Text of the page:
UPDATE: Sony Music Did Not Admit in Court That It Sold Fake Michael Jackson Music
UPDATE: Lawyers for Sony Music issued the following statement toVariety:
“No one has conceded that Michael Jackson did not sing on the songs. The hearing Tuesday was about whether the First Amendment protects Sony Music and the Estate and there has been no ruling on the issue of whose voice is on the recordings.”
Based on reports from multiple people reportedly in attendance at the hearing this week, the concession by Sony Music’s attorney that the vocals were not Jackson’s was instead made hypothetically, as part of a legal argument that even if the vocals were not actually Jackson’s, the First Amendment would still protect Sony Music’s right to sell and market the album as such. The argument appeared to have been misconstrued as fact.
The story originally appeared in HHNM and was syndicated by Okayplayer.
Sony Music has conceded in court that they released three fake songs sung by an MJ impersonator on the late legend’s first posthumous 2010 album, Micheal.
Sony Music Entertainment has admitted to releasing and selling fake songs by the late Michael Jackson.
Sony's revelation comes four years after several songs were released that were said to have been recorded by the late legend.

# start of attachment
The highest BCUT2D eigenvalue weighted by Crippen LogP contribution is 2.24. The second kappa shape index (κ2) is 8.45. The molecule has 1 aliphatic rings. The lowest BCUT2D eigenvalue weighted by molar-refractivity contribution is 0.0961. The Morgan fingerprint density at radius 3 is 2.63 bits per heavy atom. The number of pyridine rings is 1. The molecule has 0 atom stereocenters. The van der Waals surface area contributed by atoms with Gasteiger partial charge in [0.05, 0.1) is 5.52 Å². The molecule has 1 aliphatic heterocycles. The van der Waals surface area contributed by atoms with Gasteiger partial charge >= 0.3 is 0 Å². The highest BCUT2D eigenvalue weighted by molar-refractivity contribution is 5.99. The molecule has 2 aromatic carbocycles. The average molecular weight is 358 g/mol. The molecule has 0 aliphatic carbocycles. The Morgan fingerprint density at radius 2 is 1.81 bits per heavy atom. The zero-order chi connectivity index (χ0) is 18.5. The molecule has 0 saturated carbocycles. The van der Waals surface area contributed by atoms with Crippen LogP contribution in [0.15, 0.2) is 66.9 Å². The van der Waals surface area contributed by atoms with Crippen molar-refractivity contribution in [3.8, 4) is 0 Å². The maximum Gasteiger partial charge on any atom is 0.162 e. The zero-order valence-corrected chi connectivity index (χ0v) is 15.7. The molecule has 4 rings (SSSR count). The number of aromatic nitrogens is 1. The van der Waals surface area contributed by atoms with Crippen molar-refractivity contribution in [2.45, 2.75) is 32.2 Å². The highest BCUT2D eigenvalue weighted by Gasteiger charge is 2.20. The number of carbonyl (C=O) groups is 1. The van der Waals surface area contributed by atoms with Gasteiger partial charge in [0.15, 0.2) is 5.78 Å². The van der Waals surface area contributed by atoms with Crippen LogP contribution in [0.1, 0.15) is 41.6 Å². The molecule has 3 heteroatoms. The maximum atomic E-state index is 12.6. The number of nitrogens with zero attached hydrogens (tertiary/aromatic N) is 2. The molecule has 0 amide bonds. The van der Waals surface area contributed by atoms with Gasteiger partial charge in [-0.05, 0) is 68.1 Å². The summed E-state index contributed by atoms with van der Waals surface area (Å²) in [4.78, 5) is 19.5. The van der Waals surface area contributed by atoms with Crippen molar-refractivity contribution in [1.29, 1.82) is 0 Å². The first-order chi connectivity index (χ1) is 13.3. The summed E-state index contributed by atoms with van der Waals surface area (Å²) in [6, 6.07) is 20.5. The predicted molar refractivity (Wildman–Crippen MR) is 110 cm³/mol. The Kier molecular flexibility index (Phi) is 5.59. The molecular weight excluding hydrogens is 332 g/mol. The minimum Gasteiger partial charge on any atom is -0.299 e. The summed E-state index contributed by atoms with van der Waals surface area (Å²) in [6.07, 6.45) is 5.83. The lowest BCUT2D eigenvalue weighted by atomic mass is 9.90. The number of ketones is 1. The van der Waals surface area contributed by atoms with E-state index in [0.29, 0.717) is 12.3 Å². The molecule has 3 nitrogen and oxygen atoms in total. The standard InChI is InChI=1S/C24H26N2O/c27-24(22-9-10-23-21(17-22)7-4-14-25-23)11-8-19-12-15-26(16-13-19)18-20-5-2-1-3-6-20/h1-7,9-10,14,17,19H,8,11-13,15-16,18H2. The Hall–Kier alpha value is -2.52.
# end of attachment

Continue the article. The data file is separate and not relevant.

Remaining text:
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The fraudulent songs, including “Monster,” “Keep Your Head Up,” and “Breaking News,” appeared on the 2010 posthumous album, Michael. According to court documents obtained by HHNM, Vera Servoa – the fan who launched the investigation into the fake songs – filed a civil suit, accusing MJ’s longtime friends Eddie Cascio, James Victor Porte, and his production company, Angelikson Productions LLC of creating and selling music through Sony and the Jackson estate.
Cascio and Porte initially claimed that the songs were recorded in Cascio’s basement in 2007. Then Serova and the Jackson family contested the claims, saying MJ never recorded them. Serova testified in the Los Angeles Superior Court that they were recorded by a Michael Jackson impersonator named Jason Malachi.
As a result, Sony Music Entertainment conceded in court that it had released fake songs.
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It’s unclear if there will be an monetary punishment for Sony, or if fans or Jackson’s estate will be awarded.